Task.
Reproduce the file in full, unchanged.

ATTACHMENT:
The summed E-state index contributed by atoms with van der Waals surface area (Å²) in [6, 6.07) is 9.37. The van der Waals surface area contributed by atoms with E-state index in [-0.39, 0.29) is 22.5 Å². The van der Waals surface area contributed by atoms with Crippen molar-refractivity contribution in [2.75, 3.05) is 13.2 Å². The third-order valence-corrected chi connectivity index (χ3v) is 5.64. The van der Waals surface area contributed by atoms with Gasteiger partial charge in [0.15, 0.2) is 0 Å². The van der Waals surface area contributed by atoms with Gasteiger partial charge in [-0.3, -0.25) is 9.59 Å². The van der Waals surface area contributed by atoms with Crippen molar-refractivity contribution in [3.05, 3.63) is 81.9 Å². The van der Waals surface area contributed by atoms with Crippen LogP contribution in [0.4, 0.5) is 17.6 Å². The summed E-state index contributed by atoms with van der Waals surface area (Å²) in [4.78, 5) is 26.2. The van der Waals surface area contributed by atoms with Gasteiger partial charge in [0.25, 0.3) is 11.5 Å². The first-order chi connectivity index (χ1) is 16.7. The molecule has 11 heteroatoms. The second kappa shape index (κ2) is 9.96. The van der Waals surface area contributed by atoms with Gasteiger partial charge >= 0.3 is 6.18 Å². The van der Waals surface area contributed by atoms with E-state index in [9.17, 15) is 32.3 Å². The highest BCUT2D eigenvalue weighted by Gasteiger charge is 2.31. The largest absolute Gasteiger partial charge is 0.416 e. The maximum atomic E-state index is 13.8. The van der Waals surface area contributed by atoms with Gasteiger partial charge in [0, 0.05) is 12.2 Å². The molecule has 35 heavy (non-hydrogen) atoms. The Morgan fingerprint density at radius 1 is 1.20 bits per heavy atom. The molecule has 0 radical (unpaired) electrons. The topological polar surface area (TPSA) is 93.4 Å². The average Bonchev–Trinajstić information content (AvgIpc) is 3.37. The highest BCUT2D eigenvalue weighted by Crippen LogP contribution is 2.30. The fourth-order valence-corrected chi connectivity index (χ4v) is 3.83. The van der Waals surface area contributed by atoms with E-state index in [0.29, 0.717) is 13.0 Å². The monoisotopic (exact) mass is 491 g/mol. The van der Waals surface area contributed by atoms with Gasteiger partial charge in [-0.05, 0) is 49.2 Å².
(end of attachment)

The summed E-state index contributed by atoms with van der Waals surface area (Å²) in [6, 6.07) is 9.37. The van der Waals surface area contributed by atoms with E-state index in [-0.39, 0.29) is 22.5 Å². The van der Waals surface area contributed by atoms with Crippen molar-refractivity contribution in [2.75, 3.05) is 13.2 Å². The third-order valence-corrected chi connectivity index (χ3v) is 5.64. The van der Waals surface area contributed by atoms with Gasteiger partial charge in [0.15, 0.2) is 0 Å². The van der Waals surface area contributed by atoms with Gasteiger partial charge in [-0.3, -0.25) is 9.59 Å². The van der Waals surface area contributed by atoms with Crippen molar-refractivity contribution in [3.05, 3.63) is 81.9 Å². The van der Waals surface area contributed by atoms with Crippen LogP contribution in [0.4, 0.5) is 17.6 Å². The summed E-state index contributed by atoms with van der Waals surface area (Å²) in [4.78, 5) is 26.2. The van der Waals surface area contributed by atoms with Gasteiger partial charge in [0.25, 0.3) is 11.5 Å². The first-order chi connectivity index (χ1) is 16.7. The molecule has 11 heteroatoms. The second kappa shape index (κ2) is 9.96. The van der Waals surface area contributed by atoms with Gasteiger partial charge >= 0.3 is 6.18 Å². The van der Waals surface area contributed by atoms with E-state index in [9.17, 15) is 32.3 Å². The highest BCUT2D eigenvalue weighted by Gasteiger charge is 2.31. The largest absolute Gasteiger partial charge is 0.416 e. The maximum atomic E-state index is 13.8. The van der Waals surface area contributed by atoms with Gasteiger partial charge in [0, 0.05) is 12.2 Å². The molecule has 35 heavy (non-hydrogen) atoms. The Morgan fingerprint density at radius 1 is 1.20 bits per heavy atom. The molecule has 0 radical (unpaired) electrons. The topological polar surface area (TPSA) is 93.4 Å². The average Bonchev–Trinajstić information content (AvgIpc) is 3.37. The highest BCUT2D eigenvalue weighted by Crippen LogP contribution is 2.30. The fourth-order valence-corrected chi connectivity index (χ4v) is 3.83. The van der Waals surface area contributed by atoms with E-state index in [0.29, 0.717) is 13.0 Å². The monoisotopic (exact) mass is 491 g/mol. The van der Waals surface area contributed by atoms with Gasteiger partial charge in [-0.05, 0) is 49.2 Å².